The 20th century was dominated by accusation and indignation. Totalitarian movements, in particular Marxism-Leninism, constantly leveled accusations. When the Cold War ended, the zeitgeist of perpetual accusation should have subsided. It did not.

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Constant Germany: Lessons of Steadiness in an Uncertain World

By Laurent Ladouce

German Chancellor Angela Merkel stepped down on December 8th after 16 years of political leadership. This unassuming person won international recognition as a model of leadership and was considered the most influential woman of the world for the past ten years.

The New York Times recently wrote of her legacy: “It is the end of an era for Germany and for Europe. For over a decade, Ms. Merkel was not just chancellor of Germany but effectively the leader of Europe.”

Rev. Sun Myung Moon often said leadership entails the ability to guide as a teacher, to embrace and unite as a parent, and to create projects as a master. Dr. Merkel, a theoretical quantum chemist from the former East Germany, rarely spoke like a scientist; her manners and rhetoric were simple, even dull. She never proposed any revolutionary project.

She was, however, the unbeatable team leader and referee who could get people to work together in a spirit of trust. She was perceived as the mother of the nation, affectionately called Mutti (mother).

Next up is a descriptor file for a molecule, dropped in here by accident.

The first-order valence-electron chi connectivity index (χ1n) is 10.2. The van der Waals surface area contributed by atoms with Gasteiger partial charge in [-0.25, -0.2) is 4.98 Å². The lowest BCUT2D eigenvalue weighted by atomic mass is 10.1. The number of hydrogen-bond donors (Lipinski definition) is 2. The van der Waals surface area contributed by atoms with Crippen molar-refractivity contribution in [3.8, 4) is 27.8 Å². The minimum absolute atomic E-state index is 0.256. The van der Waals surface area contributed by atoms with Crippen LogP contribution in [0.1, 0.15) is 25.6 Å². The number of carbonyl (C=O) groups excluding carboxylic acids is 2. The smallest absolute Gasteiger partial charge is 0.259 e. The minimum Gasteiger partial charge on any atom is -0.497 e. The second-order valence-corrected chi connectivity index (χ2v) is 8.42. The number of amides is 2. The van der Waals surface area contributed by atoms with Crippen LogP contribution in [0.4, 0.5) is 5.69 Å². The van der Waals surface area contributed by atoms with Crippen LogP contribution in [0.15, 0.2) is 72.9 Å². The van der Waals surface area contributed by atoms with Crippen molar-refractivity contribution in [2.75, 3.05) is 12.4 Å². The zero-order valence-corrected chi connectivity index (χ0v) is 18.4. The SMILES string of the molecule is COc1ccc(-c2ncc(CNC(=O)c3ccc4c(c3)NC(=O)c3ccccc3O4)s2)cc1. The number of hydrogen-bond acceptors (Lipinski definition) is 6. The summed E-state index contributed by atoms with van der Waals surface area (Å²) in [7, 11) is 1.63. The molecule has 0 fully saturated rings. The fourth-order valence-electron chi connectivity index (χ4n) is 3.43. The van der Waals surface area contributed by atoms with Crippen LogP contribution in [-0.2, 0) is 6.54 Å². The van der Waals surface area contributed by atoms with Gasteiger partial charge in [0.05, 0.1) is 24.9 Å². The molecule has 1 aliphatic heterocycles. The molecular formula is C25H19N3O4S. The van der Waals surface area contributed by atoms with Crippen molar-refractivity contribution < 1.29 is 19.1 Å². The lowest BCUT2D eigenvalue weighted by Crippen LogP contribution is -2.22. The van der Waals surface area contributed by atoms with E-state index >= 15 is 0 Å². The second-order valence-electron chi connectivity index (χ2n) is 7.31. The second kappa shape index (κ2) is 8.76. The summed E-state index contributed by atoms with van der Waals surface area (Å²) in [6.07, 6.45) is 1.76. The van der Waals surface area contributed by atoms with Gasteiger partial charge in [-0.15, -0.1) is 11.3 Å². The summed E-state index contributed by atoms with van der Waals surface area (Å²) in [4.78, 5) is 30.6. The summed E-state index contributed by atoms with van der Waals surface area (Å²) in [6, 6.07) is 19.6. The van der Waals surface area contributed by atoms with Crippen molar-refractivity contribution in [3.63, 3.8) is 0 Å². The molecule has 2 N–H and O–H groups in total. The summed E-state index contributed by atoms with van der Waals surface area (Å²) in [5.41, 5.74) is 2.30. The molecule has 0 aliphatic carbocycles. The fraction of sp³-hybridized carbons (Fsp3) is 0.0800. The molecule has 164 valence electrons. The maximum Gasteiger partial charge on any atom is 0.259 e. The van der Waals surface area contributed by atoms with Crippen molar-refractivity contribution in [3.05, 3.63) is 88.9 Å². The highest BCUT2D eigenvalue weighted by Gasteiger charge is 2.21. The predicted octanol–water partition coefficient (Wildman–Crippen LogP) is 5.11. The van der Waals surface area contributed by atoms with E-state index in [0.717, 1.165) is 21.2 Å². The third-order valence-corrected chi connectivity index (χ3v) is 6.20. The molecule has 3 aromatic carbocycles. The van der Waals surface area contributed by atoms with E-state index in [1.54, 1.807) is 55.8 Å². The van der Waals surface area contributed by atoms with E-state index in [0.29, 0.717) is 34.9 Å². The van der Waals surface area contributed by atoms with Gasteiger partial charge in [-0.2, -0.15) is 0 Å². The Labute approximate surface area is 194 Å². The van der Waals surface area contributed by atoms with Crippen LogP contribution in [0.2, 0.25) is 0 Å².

Some saw her as an icon of female leadership. But more to the point, Merkel has been reassuring for Germans. Not just the exceptional woman, many Germans saw in her the average German they wanted to be, albeit in a leadership role. They felt secure with her. She was seen by large sectors of the German population as an embodiment of a cardinal virtue in German political culture: constancy.

*    *    *

Konstanz is a peaceful German university city on the Bodensee or Lake Constance. It is situated in the very heart of the German-speaking world, where Germany, Austria and Alemannic Switzerland meet.

Though this central spot of the German-speaking world is called Konstanz is a coincidence of geography, it’s also a good symbol. “Constancy is the complement of all other human virtues,” said the Italian patriot Giuseppe Mazzini (1805-72). Most German political leaders would agree. Modern Germany offers a model of political constancy which grew even stronger after the challenge of reunification. After Merkel is gone, this constancy will likely remain.

This essay focuses on Germany’s healthy institutions rather than on a remarkable person. Chancellor Merkel indeed has much merit. But German governance often allows for very capable leaders like Dr. Merkel to be elected and to remain. This is a lesson for us all.